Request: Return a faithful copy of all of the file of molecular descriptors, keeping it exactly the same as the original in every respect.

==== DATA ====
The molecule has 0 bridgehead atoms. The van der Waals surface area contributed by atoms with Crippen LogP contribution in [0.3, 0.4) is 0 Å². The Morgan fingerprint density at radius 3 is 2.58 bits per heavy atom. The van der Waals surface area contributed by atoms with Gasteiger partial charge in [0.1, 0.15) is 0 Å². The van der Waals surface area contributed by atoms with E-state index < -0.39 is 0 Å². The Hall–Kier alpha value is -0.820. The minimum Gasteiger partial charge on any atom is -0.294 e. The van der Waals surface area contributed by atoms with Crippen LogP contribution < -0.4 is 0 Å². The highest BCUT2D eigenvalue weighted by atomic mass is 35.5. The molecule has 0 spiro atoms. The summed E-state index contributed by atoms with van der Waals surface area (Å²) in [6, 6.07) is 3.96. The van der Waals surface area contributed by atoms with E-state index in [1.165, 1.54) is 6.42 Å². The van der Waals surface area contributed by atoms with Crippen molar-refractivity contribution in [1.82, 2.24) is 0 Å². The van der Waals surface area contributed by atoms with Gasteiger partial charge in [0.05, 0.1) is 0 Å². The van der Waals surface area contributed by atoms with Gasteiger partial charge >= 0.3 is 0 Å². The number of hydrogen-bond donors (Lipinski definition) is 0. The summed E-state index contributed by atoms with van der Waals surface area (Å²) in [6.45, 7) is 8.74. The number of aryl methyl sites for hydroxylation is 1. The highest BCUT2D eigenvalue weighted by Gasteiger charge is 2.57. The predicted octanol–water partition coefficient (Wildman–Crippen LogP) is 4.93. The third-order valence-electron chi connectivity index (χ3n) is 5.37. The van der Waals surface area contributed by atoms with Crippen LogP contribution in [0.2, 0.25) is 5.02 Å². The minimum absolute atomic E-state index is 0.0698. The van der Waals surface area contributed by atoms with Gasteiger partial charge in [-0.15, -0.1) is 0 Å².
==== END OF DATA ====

The molecule has 0 bridgehead atoms. The van der Waals surface area contributed by atoms with Crippen LogP contribution in [0.3, 0.4) is 0 Å². The Morgan fingerprint density at radius 3 is 2.58 bits per heavy atom. The van der Waals surface area contributed by atoms with Gasteiger partial charge in [0.1, 0.15) is 0 Å². The van der Waals surface area contributed by atoms with E-state index < -0.39 is 0 Å². The Hall–Kier alpha value is -0.820. The minimum Gasteiger partial charge on any atom is -0.294 e. The van der Waals surface area contributed by atoms with Crippen LogP contribution < -0.4 is 0 Å². The highest BCUT2D eigenvalue weighted by atomic mass is 35.5. The molecule has 0 spiro atoms. The summed E-state index contributed by atoms with van der Waals surface area (Å²) in [6, 6.07) is 3.96. The van der Waals surface area contributed by atoms with E-state index in [1.165, 1.54) is 6.42 Å². The van der Waals surface area contributed by atoms with Crippen molar-refractivity contribution in [1.82, 2.24) is 0 Å². The van der Waals surface area contributed by atoms with Gasteiger partial charge in [0.05, 0.1) is 0 Å². The van der Waals surface area contributed by atoms with Gasteiger partial charge >= 0.3 is 0 Å². The number of hydrogen-bond donors (Lipinski definition) is 0. The summed E-state index contributed by atoms with van der Waals surface area (Å²) in [6.45, 7) is 8.74. The number of aryl methyl sites for hydroxylation is 1. The highest BCUT2D eigenvalue weighted by Gasteiger charge is 2.57. The predicted octanol–water partition coefficient (Wildman–Crippen LogP) is 4.93. The third-order valence-electron chi connectivity index (χ3n) is 5.37. The van der Waals surface area contributed by atoms with Crippen LogP contribution in [0.2, 0.25) is 5.02 Å². The minimum absolute atomic E-state index is 0.0698. The van der Waals surface area contributed by atoms with Gasteiger partial charge in [-0.15, -0.1) is 0 Å².